Accused of contributing to urban congestion, Uber wants a tax to price you out of the city while their cars pay a lower rate. Ride-sharing services love “congestion fees.”
In its simplest form a congestion tax is a barrier toll around part of a city, say London or lower Manhattan. You pay $25 to drive three blocks past the zone boundary to a parking garage. A fleet owner spends $25 to have a taxi on the road all day.
Now you understand why they are spending millions lobbying for congestion taxes. They raise their fares by a dollar. You double your commuting cost.
If your commute causes $12.50 worth of traffic misery each way, a taxi should pay a $12.50 per fare congestion surcharge. The actual figure Uber is willing to pay in Manhattan is 75 cents a ride, about a tenth what Uber wants you to pay per one way trip. And half of what they want taxis to pay, despite serving the same function as taxis.
If you think drivers need to pay more there are other options but they come with their own perverse incentives.
What if you had to pay per minute on the road? It seems more fair than a daily rate when you’re only using city streets 40 minutes a day. On the other hand, when you got to a yellow light you’d be tempted to hit the gas. You’d tell yourself you’re not going to pay an extra 25 cents to sit at a red light that only turned red so the city could extract another quarter.
If city government can collect a per-minute congestion charge, city government will deliberately make traffic worse. Read up on toll road non-compete agreements. A company that wants to operate a toll road asks the local government to promise to have traffic jams on free roads. The 85 mile per hour speed limit in Texas was purchased by a toll road operator that insisted nearby free roads have low speed limits. Governments play along because they’re getting paid.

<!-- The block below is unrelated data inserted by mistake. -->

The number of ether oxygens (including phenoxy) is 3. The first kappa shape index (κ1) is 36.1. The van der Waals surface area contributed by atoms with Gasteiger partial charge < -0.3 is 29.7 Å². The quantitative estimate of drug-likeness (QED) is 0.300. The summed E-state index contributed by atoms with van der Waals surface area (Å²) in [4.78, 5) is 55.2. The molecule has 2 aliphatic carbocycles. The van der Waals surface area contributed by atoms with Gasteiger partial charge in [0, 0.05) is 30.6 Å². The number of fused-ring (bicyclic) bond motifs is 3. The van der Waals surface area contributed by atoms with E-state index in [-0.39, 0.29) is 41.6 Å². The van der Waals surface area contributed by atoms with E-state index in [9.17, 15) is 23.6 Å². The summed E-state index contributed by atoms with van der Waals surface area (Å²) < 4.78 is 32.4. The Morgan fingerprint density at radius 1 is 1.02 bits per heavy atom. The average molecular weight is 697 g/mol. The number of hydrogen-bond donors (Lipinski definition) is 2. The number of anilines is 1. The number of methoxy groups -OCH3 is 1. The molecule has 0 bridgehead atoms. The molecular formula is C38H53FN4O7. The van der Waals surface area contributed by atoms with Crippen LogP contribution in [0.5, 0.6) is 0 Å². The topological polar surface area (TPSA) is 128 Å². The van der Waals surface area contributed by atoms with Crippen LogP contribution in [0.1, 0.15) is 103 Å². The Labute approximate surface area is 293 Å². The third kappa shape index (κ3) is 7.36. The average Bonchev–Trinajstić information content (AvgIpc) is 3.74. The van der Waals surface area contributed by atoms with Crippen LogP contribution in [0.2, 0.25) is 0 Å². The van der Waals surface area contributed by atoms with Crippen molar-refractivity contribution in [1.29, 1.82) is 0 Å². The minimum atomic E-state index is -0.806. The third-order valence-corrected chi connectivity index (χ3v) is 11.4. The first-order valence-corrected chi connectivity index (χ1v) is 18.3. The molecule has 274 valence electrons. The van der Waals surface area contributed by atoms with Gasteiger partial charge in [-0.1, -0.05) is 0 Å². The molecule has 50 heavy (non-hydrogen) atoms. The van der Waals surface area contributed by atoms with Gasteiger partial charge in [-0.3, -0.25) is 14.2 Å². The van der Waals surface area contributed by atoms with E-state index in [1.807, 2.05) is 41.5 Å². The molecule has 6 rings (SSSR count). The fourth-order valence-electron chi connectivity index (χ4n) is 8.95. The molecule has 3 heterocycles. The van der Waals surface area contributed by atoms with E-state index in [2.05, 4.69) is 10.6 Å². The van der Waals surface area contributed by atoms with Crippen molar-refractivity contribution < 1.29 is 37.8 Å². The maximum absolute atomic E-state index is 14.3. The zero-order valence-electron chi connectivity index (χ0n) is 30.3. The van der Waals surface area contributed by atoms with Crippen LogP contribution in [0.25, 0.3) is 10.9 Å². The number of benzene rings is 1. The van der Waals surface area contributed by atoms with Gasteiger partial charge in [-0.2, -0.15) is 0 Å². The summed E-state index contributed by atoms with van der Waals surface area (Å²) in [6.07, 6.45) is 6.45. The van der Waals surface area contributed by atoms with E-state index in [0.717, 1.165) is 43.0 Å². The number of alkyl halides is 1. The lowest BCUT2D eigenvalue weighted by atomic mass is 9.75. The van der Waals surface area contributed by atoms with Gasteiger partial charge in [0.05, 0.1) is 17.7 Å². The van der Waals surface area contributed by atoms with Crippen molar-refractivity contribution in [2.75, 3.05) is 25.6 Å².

Making the first hour a flat rate would dilute the financial incentive. Cars going directly to a parking space would not pay more if they caught a couple extra red lights. Taxis and delivery trucks would pay a lot more for clogging the roads all day. The disadvantage is the government needs to track you more than they already do.
I wrote about the real motive behind taxation by GPS monitoring. They aren’t doing it to find out how many miles you drive. Your odometer would tell them. They are doing it so they can collect more data on you. You get a speeding ticket in the mail, he gets arrested for driving along a drug trafficking route too many times, she pays a higher fee for crossing an urban growth boundary before 9 AM.
Supposedly a congestion tax encourages drivers to improve traffic flow. We need a road funding scheme that encourages cities to improve traffic flow.
Cities post stop signs because obstructing traffic makes residents feel better. They’d rather write a ticket for running a red light than fix the broken controller that turned the light red for no reason. If they had to pay the cost of their traffic obstruction policy they’d use stop signs for safety instead.
It would be great if cities were billed for causing traffic delay and accidents. The problem is finding a system that doesn’t create its own incentives. Mayors would block off main roads to avoid carrying their share of traffic. Diverted drivers would cause traffic jams in the slower-to-act city next door, which would unfairly take the blame.
Traffic decisions on important roads in my area used to be made by state and county engineers who couldn’t be fired by the mayor. They were likely to care about safety and operational efficiency. But counties were abolished, traffic control policy devolved to cities, and the state DOT is offloading as many highways as it can pay cities to take over.
Ask yourself when you read about transportation policy, who’s really going to benefit from this? Would Boston raise the cost to park if the revenue went into the state transportation fund? Would New York want congestion tolls if the money went Upstate? Would Uber back congestion pricing if Uber had to pay its fair share?
There are some true believers in managing demand. UCLA professor Donald Shoup wrote a massive book most of which is about how price can be used to manage parking demand. But even he, no doubt a true believer, had to appeal to greed to get his policies enacted. The rest of the book is about how to pay off interest groups using revenue from parking fees.
The people who have the power to control the cost of driving are not the ones we should trust with that power.
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